Love, science, sex, infidelity, disease and comedy, the wild, mostly true story of the irrepressible Annie Parker and the almost discovery of a cure for cancer.
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Sundance: A single mom with a big secret tries to protect her daughter in a wild movie that splits the difference between a basic cable thriller and an Andrzej Żuławski freakout.
Sundance: Twelve years after “Tiny Furniture,” Dunham returns to the big screen with another uncomfortable look at human desire. But what happens when the “human” is often missing?
Sundance: Alex Pritz’s real-time documentary lets the Uru-eu-wau-wau tribe tell its own story.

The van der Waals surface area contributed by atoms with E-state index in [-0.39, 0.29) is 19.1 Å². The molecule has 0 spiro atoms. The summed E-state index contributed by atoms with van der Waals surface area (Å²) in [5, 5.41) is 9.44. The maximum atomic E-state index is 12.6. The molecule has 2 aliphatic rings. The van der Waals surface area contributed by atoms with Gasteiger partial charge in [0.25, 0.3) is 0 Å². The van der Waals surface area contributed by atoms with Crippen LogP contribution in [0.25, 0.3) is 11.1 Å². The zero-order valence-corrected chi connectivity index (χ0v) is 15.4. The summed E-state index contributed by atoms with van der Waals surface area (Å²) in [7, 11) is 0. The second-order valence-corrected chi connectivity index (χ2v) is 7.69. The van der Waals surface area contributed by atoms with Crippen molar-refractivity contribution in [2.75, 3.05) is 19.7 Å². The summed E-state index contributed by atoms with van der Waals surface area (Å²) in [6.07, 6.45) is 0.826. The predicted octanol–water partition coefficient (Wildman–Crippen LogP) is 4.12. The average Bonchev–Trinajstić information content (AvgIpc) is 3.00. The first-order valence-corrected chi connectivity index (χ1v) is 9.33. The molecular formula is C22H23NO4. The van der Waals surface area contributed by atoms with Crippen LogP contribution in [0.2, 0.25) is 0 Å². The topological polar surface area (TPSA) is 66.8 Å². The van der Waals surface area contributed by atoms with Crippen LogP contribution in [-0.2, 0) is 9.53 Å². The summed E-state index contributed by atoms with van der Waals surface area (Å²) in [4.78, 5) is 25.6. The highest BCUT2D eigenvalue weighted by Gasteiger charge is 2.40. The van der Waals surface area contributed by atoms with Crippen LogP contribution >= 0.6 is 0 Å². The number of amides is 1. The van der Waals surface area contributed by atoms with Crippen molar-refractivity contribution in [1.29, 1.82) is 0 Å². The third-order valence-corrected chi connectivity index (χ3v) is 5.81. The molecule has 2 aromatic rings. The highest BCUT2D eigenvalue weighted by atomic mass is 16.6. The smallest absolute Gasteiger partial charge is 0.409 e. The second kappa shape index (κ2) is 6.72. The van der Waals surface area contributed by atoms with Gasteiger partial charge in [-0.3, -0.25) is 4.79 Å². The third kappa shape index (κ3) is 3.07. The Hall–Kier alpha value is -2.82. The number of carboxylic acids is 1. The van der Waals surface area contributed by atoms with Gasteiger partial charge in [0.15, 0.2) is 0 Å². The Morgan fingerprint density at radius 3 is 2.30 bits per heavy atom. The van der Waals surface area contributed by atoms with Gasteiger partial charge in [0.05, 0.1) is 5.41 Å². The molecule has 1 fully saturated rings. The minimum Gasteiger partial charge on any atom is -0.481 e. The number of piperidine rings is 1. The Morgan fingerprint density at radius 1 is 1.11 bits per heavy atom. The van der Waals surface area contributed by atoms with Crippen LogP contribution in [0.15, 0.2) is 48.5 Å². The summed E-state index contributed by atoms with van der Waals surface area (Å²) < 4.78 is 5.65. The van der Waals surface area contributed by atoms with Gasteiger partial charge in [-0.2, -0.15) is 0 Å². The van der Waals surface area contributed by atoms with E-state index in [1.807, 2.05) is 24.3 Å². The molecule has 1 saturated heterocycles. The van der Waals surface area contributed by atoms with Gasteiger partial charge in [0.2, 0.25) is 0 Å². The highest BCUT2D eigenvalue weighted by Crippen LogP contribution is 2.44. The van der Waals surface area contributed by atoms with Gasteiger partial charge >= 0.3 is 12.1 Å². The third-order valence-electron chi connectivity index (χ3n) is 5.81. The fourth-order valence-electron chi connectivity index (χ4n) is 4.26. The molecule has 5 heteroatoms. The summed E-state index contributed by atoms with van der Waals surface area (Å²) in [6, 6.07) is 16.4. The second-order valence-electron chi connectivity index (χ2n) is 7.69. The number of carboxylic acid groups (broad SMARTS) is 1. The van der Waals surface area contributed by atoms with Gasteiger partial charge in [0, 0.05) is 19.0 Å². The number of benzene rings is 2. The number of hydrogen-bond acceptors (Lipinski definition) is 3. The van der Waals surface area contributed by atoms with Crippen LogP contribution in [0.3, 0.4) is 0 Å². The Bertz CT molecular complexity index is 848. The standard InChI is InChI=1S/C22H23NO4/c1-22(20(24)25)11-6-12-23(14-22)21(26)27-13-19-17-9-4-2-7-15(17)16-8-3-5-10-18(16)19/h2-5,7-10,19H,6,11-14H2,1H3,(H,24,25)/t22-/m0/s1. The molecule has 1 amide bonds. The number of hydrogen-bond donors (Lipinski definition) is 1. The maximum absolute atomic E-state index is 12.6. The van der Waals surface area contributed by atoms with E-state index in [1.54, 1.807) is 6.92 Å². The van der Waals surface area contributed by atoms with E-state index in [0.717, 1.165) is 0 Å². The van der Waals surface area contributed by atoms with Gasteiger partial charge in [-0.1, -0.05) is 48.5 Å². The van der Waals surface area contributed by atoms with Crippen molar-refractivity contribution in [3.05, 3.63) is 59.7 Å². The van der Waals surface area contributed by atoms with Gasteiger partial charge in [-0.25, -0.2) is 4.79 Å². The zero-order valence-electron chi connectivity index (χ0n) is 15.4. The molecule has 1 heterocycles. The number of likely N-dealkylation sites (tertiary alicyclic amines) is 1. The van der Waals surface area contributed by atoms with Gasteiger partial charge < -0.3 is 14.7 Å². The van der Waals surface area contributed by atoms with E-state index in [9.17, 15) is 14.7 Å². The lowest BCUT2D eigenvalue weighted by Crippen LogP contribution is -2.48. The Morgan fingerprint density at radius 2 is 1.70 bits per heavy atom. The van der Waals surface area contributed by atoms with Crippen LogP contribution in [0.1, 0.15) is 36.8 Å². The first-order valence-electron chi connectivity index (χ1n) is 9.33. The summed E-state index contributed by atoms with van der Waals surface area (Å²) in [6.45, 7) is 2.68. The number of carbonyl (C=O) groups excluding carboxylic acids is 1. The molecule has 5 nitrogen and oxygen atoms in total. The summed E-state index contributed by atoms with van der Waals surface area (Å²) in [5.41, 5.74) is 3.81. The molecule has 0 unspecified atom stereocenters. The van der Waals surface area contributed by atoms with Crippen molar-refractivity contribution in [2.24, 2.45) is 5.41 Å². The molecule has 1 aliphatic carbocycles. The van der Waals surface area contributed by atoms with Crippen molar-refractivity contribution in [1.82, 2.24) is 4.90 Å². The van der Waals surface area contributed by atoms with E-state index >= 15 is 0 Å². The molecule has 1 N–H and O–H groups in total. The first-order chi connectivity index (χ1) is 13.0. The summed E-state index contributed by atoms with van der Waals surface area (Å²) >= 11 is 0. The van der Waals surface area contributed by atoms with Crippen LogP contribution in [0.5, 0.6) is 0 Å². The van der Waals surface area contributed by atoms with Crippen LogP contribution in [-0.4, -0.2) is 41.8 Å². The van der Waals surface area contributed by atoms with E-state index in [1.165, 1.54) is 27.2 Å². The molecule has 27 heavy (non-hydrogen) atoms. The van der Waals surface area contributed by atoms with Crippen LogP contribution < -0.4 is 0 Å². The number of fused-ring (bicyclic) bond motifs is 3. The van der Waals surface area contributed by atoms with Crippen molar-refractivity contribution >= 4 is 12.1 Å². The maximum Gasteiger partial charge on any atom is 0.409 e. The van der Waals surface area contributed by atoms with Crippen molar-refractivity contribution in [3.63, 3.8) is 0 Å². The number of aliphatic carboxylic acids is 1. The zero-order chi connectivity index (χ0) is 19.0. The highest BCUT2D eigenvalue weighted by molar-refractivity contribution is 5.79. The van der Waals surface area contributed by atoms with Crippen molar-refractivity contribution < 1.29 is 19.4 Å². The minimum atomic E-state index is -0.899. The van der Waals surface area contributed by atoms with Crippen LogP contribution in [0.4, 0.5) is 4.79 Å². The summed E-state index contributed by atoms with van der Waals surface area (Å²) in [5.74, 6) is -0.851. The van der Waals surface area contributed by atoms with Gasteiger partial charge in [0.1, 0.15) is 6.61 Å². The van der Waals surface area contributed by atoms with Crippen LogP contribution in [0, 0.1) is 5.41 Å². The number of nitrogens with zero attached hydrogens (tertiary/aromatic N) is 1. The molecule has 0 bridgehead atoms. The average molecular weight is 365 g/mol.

Sundance: Four besties stumble on a dead body during the final week of their summer vacation in a cloying, slipshod kids’ drama.
Sundance: Gillan delivers two wickedly cold performances in a Yorgos Lanthimos-esque satire about what it means to fight for your life.
Sundance: A widowed schoolteacher hires a young sex worker (the excellent Daryl McCormack) in a sweet chamber piece about modern intimacy.
After turns that were “abstract and operatic and breaking form” Cage tells IndieWire, “I wanted to get back to expression in film performance.”
The actress still isn’t over the shocking twist, but said she believes Wes Craven is “giggling from the grave” over the new film.
The film thrives when it combines magical realism with gorgeously precise cinematography.
The fans, who rented the film for $3.99 before learning de Armas was not in it, are seeking $5 million in damages.
“[Director Jane Campion] wanted him to lead and for me to follow,” Plemons said. “It felt like a shortcut into our dynamic.”
Sundance: “Brainwashed: Sex-Camera-Power” builds on Mendes’ “cinematic experience” lecture to unearth some uncomfortable truths, even if many of them feel half-baked.